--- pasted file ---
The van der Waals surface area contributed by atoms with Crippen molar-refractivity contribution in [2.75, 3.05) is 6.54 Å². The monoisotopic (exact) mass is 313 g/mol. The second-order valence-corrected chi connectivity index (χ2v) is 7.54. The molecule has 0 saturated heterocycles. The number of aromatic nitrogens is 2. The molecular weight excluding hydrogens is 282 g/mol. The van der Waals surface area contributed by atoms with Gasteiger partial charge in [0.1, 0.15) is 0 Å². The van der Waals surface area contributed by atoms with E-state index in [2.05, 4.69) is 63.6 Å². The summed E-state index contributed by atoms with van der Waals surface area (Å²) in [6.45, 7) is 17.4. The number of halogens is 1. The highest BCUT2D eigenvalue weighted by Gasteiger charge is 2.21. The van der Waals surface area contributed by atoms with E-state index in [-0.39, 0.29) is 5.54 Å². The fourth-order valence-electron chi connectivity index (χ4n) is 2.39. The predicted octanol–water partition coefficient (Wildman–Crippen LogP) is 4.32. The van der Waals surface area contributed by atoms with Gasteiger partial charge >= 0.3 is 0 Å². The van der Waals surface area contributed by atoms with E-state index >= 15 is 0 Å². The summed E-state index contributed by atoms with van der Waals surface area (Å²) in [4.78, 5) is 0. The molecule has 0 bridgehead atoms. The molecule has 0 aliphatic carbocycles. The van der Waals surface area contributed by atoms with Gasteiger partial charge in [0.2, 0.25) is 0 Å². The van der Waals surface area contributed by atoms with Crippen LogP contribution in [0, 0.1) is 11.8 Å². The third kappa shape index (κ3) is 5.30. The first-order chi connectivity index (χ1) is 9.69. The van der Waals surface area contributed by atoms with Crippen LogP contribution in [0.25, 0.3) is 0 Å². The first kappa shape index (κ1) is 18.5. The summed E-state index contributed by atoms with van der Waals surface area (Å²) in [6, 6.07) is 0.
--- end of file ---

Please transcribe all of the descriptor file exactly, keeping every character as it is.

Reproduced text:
The van der Waals surface area contributed by atoms with Crippen molar-refractivity contribution in [2.75, 3.05) is 6.54 Å². The monoisotopic (exact) mass is 313 g/mol. The second-order valence-corrected chi connectivity index (χ2v) is 7.54. The molecule has 0 saturated heterocycles. The number of aromatic nitrogens is 2. The molecular weight excluding hydrogens is 282 g/mol. The van der Waals surface area contributed by atoms with Gasteiger partial charge in [0.1, 0.15) is 0 Å². The van der Waals surface area contributed by atoms with E-state index in [2.05, 4.69) is 63.6 Å². The summed E-state index contributed by atoms with van der Waals surface area (Å²) in [6.45, 7) is 17.4. The number of halogens is 1. The highest BCUT2D eigenvalue weighted by Gasteiger charge is 2.21. The van der Waals surface area contributed by atoms with E-state index in [-0.39, 0.29) is 5.54 Å². The fourth-order valence-electron chi connectivity index (χ4n) is 2.39. The predicted octanol–water partition coefficient (Wildman–Crippen LogP) is 4.32. The van der Waals surface area contributed by atoms with Gasteiger partial charge >= 0.3 is 0 Å². The van der Waals surface area contributed by atoms with E-state index >= 15 is 0 Å². The summed E-state index contributed by atoms with van der Waals surface area (Å²) in [4.78, 5) is 0. The molecule has 0 bridgehead atoms. The molecule has 0 aliphatic carbocycles. The van der Waals surface area contributed by atoms with Gasteiger partial charge in [0.2, 0.25) is 0 Å². The van der Waals surface area contributed by atoms with Crippen LogP contribution in [0, 0.1) is 11.8 Å². The third kappa shape index (κ3) is 5.30. The first-order chi connectivity index (χ1) is 9.69. The van der Waals surface area contributed by atoms with Crippen LogP contribution in [0.25, 0.3) is 0 Å². The first kappa shape index (κ1) is 18.5. The summed E-state index contributed by atoms with van der Waals surface area (Å²) in [6, 6.07) is 0.